with SS may develop an inflammatory myopathy resembling polymyositis or dermatomyositis; moreover,
*
1738
a noninflammatory myopathy with pathologic changes
consisting of microcysts, resembling large lipocytes
within the muscle fascicles, has been described in SS
(9). It is unlikely that our patient had a primary
myopathic process, although chronic or recurrent hypokalemia may lead to vacuolar degeneration of myofibrils (1).
The use of the urinary anion gap (Na + K - C1)
as a measure of urinary ammonium excretion during
acidosis may obviate the need to perform acid load or
bicarbonate excretion tests to confirm RTA (10). In
our patient, the urinary anion gap was utilized on
admission to determine the cause of hyperchloremic
metabolic acidosis. Our patient had a positive urinary
anion gap in the presence of acidemia, which suggested an inability to excrete excess acid, a feature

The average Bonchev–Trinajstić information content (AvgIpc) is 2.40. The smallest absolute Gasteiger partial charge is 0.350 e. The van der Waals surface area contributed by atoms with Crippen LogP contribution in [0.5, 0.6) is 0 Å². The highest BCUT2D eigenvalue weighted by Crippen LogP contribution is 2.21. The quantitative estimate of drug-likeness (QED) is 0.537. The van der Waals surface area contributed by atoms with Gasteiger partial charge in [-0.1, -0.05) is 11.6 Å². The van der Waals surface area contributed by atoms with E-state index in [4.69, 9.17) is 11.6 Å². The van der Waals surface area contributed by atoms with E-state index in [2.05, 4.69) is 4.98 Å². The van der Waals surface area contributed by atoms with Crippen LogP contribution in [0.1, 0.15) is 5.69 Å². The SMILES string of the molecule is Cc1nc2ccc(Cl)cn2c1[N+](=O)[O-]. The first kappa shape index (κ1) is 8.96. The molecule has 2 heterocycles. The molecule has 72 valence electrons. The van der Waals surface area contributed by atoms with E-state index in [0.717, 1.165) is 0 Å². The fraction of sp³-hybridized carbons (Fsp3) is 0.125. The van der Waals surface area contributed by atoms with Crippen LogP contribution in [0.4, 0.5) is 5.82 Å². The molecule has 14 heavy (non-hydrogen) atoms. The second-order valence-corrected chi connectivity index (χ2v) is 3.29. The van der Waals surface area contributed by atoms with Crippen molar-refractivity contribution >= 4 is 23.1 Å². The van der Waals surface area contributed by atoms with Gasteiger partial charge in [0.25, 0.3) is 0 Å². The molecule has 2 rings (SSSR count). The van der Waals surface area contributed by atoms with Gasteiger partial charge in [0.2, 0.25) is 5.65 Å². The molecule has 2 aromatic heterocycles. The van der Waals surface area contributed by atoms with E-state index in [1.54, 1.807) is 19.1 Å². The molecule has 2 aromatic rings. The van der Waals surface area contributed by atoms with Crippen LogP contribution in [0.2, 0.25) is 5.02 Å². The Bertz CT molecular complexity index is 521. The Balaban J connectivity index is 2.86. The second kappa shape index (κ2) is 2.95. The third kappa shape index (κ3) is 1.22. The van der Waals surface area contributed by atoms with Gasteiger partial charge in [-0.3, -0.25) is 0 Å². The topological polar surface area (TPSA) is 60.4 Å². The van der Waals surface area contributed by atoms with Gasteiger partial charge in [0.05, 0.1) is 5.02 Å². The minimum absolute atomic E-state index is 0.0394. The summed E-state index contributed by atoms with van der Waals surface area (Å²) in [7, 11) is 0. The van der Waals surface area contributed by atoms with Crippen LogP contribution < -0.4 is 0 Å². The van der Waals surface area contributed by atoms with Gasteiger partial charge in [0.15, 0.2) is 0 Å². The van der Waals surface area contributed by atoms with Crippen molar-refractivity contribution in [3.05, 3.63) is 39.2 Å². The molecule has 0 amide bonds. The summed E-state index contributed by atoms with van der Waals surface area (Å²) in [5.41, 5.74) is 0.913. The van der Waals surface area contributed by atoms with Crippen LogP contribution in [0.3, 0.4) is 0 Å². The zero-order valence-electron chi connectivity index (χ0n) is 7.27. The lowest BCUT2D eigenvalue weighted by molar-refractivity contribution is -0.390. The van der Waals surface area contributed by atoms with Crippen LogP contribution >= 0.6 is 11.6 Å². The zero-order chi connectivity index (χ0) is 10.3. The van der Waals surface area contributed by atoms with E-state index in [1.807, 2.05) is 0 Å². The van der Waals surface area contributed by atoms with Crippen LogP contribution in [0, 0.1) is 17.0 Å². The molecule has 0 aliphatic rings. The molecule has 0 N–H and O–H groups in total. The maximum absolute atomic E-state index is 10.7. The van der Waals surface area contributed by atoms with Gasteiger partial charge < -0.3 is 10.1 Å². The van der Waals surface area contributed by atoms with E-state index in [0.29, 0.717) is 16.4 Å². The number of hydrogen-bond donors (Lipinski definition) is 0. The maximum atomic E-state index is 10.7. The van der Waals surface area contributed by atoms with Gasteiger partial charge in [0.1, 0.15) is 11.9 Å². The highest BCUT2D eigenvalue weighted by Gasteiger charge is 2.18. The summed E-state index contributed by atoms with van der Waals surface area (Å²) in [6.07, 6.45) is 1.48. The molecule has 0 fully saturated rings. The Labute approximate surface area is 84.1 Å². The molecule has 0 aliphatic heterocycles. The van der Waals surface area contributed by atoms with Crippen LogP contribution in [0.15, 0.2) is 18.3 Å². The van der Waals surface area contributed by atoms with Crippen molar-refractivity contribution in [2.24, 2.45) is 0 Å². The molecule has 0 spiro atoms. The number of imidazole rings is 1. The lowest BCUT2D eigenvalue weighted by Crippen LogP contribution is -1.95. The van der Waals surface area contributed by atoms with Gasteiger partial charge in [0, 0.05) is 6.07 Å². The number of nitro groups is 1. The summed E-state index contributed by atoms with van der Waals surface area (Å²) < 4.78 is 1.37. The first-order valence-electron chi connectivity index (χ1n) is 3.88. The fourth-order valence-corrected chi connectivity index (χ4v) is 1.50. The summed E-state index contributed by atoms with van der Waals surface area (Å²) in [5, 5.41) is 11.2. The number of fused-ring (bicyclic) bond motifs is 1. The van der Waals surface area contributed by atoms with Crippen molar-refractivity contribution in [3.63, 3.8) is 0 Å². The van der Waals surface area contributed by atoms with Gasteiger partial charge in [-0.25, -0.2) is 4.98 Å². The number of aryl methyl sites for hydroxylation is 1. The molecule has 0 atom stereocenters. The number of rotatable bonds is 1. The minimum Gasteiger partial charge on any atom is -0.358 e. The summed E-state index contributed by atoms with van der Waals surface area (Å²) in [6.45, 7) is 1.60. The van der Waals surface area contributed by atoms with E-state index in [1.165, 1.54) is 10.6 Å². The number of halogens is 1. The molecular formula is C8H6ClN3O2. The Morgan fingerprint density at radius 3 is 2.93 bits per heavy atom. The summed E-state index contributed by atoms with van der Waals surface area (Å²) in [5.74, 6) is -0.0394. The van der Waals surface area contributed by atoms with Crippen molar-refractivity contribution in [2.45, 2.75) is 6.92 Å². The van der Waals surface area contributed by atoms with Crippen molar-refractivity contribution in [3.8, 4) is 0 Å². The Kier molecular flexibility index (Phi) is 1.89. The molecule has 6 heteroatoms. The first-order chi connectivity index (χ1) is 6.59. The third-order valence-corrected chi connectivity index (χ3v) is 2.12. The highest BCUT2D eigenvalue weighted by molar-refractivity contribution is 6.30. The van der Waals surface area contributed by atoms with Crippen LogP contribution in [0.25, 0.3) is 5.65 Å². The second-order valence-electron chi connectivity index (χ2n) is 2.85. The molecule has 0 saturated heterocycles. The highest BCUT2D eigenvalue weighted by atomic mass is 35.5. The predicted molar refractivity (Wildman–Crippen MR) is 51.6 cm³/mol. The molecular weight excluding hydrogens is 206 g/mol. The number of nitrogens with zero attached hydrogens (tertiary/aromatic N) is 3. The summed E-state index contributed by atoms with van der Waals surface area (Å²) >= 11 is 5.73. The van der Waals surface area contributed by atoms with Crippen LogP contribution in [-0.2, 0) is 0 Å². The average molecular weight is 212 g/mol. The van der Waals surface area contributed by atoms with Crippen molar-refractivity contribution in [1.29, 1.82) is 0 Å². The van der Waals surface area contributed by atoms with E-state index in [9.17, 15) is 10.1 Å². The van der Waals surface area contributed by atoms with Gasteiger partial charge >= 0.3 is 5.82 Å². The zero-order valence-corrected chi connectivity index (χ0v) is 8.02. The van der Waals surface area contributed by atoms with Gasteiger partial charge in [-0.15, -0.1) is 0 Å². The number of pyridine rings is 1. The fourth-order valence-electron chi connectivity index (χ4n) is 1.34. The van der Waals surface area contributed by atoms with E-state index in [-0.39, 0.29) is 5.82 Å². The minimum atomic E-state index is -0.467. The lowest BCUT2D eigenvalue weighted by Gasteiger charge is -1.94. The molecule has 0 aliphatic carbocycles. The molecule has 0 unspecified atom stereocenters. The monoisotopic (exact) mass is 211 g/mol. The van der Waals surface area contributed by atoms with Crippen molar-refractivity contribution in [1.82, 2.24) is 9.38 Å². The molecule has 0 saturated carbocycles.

consistent with distal RTA. A negative urinary anion
gap in the presence of hyperchloremic acidosis may be
normal or may suggest a gastrointestinal loss of potassium such as occurs with diarrhea. The presence of
hypokalemia and an inappropriately high urine pH, as
in our patient, or urinary calcinosis may further confirm the diagnosis of distal RTA.
As this case and others like it demonstrate,
hypokalemic periodic paralysis as the initial manifestation of primary SS is rare, but when it occurs, it may
precede symptoms of xerostomia and xerophthalmia.
This presentation may also serve as a clinical marker
of more severe renal disease in patients with primary
SS and RTA. The diagnosis of primary SS should be
considered in premenopausal women, especially those
of Asian origin, but in other racial groups as well, who
present with rapidly progressive weakness and hypokalemia, with or without the sicca complex. Calculation of the urinary anion gap may be utilized during an
acute episode of hyperchloremic metabolic acidosis to
quickly confirm the diagnosis of distal RTA. Acute
therapy with potassium and alkali replacement must
DOWD AND LIPSKY
be tailored to the individual patient based on serum